The public, too, disagrees. Some citizens support quotas for making their communities safer and admonish “whiners” to simply obey the law. Others complain about blue-haired ladies being stopped for 5 miles over the speed limit the last day of the month in order to fund inflated salaries and benefits for cops, prosecutors and judges.
Reasonable minds may debate the ethics of ticket quotas. But, once quotas have been made illegal as a matter of statute or case law, there are legal and ethical implications to police brass hiding the practice behind job performance jargon that are a lot more serious than a pizza party.
A quota by any other name still stinks.
What's in a name? that which we call a rose
By any other name would smell as sweet;
~ Shakespeare, Romeo and Juliet ~
Shakespeare’s oft-quoted prose means that what matters is what something is, not what it’s called.
In Arlington, Virginia, just last month, the county police department called what looked like a quota, walked like a quota and talked like a quota, a “proactivity expectation,” while the department back pedaled in headline news before rescinding it’s smelly duck.
While disclaiming any quota, an internal department memo (leaked to a local news station) titled “Proactivity expectations” set out minimum performance expectations for officers in terms of numbers of arrests, field observation reports, traffic summons and parking citations. The memo set a limit for “warnings only” at 25% of traffic stops. The memo also stated, “Consistently failing to attain these goals could result in disciplinary action.”
Maryland is one of the states that passed a statute specifically prohibiting “formal or informal quotas” or using a number of arrests of citations as “a primary criterion for promotion, demotion, dismissal or transfer.”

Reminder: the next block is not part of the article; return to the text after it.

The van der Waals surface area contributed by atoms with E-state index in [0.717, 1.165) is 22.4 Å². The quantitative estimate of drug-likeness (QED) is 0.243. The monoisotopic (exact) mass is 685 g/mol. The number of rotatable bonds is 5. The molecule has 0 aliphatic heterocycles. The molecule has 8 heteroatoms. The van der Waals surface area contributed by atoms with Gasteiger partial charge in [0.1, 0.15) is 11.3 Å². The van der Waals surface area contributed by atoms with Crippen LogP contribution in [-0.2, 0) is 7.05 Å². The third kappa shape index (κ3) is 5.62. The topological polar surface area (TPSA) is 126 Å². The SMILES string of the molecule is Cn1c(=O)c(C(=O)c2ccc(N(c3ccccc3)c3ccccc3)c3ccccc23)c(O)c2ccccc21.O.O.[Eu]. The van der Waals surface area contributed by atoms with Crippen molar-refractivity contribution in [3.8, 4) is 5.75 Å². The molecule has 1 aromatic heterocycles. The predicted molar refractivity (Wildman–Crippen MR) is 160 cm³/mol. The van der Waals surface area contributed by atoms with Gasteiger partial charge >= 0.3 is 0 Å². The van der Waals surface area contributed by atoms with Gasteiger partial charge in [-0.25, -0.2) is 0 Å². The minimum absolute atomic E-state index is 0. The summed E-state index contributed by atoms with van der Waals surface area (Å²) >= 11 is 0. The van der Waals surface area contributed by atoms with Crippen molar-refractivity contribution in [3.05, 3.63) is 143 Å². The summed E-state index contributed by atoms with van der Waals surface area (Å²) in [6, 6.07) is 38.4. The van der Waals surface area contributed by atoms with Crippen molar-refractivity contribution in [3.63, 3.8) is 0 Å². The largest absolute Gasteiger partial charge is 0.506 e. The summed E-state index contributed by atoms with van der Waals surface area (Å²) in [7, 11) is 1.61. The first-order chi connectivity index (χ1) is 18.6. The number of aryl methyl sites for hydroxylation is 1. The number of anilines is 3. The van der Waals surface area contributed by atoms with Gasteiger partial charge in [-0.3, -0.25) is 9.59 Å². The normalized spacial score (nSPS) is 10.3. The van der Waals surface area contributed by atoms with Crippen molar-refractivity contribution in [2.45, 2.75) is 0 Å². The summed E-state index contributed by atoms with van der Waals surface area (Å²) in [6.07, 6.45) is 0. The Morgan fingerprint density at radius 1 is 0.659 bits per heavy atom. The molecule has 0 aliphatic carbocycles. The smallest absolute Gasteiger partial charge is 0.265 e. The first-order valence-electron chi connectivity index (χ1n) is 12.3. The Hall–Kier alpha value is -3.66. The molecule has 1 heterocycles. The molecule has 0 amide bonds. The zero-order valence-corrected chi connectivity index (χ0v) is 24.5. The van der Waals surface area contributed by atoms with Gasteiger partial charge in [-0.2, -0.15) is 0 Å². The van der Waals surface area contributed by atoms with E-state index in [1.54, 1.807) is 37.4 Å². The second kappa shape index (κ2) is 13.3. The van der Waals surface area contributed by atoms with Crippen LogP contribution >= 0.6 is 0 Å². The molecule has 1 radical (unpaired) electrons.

From sea to shining sea there’s plenty of recent news to support anecdotal statements from police union reps and cops on the internet that quota practices exist,
· $2 million awarded to Los Angeles officers who alleged ticket quota, http://www.policeone.com/traffic-patrol/articles/3534611-2-million-awarded-to-Los-Angeles-officers-who-alleged-ticket-quota/
· Whistle-blower traffic warden who revealed 10-a-day ticket quota gets £20,000 payout because he can’t return to work, http://www.dailymail.co.uk/news/article-2107251/Hakim-Berkani-Traffic-warden-revealed-10-day-ticket-quota-gets-20k-payout.html#ixzz1rl4G8EyF
Whatever you call it, placing formal or informal enumerated expectations on officers for citations, tickets and arrests, as opposed to stops and contacts, is a quota. Trying to dodge the spirit of quota prohibitions by cloaking them in job performance jargon looks bad because it is bad. What message about ethical conduct does the brass send the front line with such ethical contortionism?
I now have a new ethical scenario to add to my police ethics training.
You are assigned to traffic enforcement. You know your state has a law that prohibits formal or informal quotas or using a number of citations or tickets as a criterion for evaluating officer job performance. Your department issues an internal memo that [insert Arlington PD memo language]. What do you do, if anything?
We reap what we sow.
Just this year a Maryland Judge (who was formerly a prosecutor) dismissed a DUI case, ruling that the stop was linked to an illegal quota. The crux of the defense was subpoenaed police memos that some officers perceived as a quota. Defense attorneys are heralding the ruling as a new defense in DUI and other traffic violation cases.
And if judges don’t dismiss cases on this ground, expect defense attorneys to cross examine officers on any possible quota to attack the officer’s credibility on the issue of bias, i.e., an improper motive for the stop.
Another wrinkle to the bigger controversy.
The perceived quota in the dismissed Maryland DUI case reportedly didn’t arise out of job performance evaluations but rather from a federal grant. The Police Chief said the grant “mandated that an average of 2-4 citations must be written per hour on each of these details by each officer or future funding may be withheld.”
I leave you with a question. Is there an ethical difference between hidden illegal quotas in order to get federal grant money and fudging crime stats for the same or other reasons?